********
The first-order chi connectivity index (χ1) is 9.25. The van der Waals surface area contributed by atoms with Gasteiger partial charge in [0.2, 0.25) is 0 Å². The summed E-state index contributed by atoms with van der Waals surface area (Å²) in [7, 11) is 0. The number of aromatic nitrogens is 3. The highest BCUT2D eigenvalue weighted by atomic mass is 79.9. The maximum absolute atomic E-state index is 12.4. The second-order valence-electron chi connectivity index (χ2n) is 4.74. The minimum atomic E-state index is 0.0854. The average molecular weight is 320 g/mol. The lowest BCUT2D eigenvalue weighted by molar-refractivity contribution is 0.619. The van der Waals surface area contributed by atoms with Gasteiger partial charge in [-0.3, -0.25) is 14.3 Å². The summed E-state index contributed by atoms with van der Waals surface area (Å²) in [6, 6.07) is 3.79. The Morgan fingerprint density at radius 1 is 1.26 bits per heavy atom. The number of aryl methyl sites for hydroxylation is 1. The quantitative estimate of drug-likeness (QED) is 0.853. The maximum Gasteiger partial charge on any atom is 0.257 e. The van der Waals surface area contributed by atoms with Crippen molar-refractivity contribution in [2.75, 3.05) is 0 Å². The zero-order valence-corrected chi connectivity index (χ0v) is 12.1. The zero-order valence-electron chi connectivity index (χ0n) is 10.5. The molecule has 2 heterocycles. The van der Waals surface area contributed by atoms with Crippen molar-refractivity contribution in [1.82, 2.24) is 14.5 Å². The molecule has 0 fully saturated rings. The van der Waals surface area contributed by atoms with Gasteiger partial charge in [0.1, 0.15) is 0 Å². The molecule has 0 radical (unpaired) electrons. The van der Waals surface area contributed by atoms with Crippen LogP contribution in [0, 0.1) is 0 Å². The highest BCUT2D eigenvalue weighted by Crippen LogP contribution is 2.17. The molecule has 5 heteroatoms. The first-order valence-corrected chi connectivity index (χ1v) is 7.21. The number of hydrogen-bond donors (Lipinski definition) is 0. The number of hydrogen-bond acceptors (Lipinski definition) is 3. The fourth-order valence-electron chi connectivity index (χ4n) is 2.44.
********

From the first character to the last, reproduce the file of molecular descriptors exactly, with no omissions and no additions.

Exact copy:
The first-order chi connectivity index (χ1) is 9.25. The van der Waals surface area contributed by atoms with Gasteiger partial charge in [0.2, 0.25) is 0 Å². The summed E-state index contributed by atoms with van der Waals surface area (Å²) in [7, 11) is 0. The number of aromatic nitrogens is 3. The highest BCUT2D eigenvalue weighted by atomic mass is 79.9. The maximum absolute atomic E-state index is 12.4. The second-order valence-electron chi connectivity index (χ2n) is 4.74. The minimum atomic E-state index is 0.0854. The average molecular weight is 320 g/mol. The lowest BCUT2D eigenvalue weighted by molar-refractivity contribution is 0.619. The van der Waals surface area contributed by atoms with Gasteiger partial charge in [-0.3, -0.25) is 14.3 Å². The summed E-state index contributed by atoms with van der Waals surface area (Å²) in [6, 6.07) is 3.79. The Morgan fingerprint density at radius 1 is 1.26 bits per heavy atom. The number of aryl methyl sites for hydroxylation is 1. The quantitative estimate of drug-likeness (QED) is 0.853. The maximum Gasteiger partial charge on any atom is 0.257 e. The van der Waals surface area contributed by atoms with Crippen molar-refractivity contribution in [2.75, 3.05) is 0 Å². The zero-order valence-corrected chi connectivity index (χ0v) is 12.1. The zero-order valence-electron chi connectivity index (χ0n) is 10.5. The molecule has 2 heterocycles. The van der Waals surface area contributed by atoms with Crippen molar-refractivity contribution in [1.82, 2.24) is 14.5 Å². The molecule has 0 fully saturated rings. The van der Waals surface area contributed by atoms with Gasteiger partial charge in [0.1, 0.15) is 0 Å². The molecule has 0 radical (unpaired) electrons. The van der Waals surface area contributed by atoms with Crippen LogP contribution in [0, 0.1) is 0 Å². The highest BCUT2D eigenvalue weighted by Crippen LogP contribution is 2.17. The molecule has 5 heteroatoms. The first-order valence-corrected chi connectivity index (χ1v) is 7.21. The number of hydrogen-bond donors (Lipinski definition) is 0. The number of hydrogen-bond acceptors (Lipinski definition) is 3. The fourth-order valence-electron chi connectivity index (χ4n) is 2.44.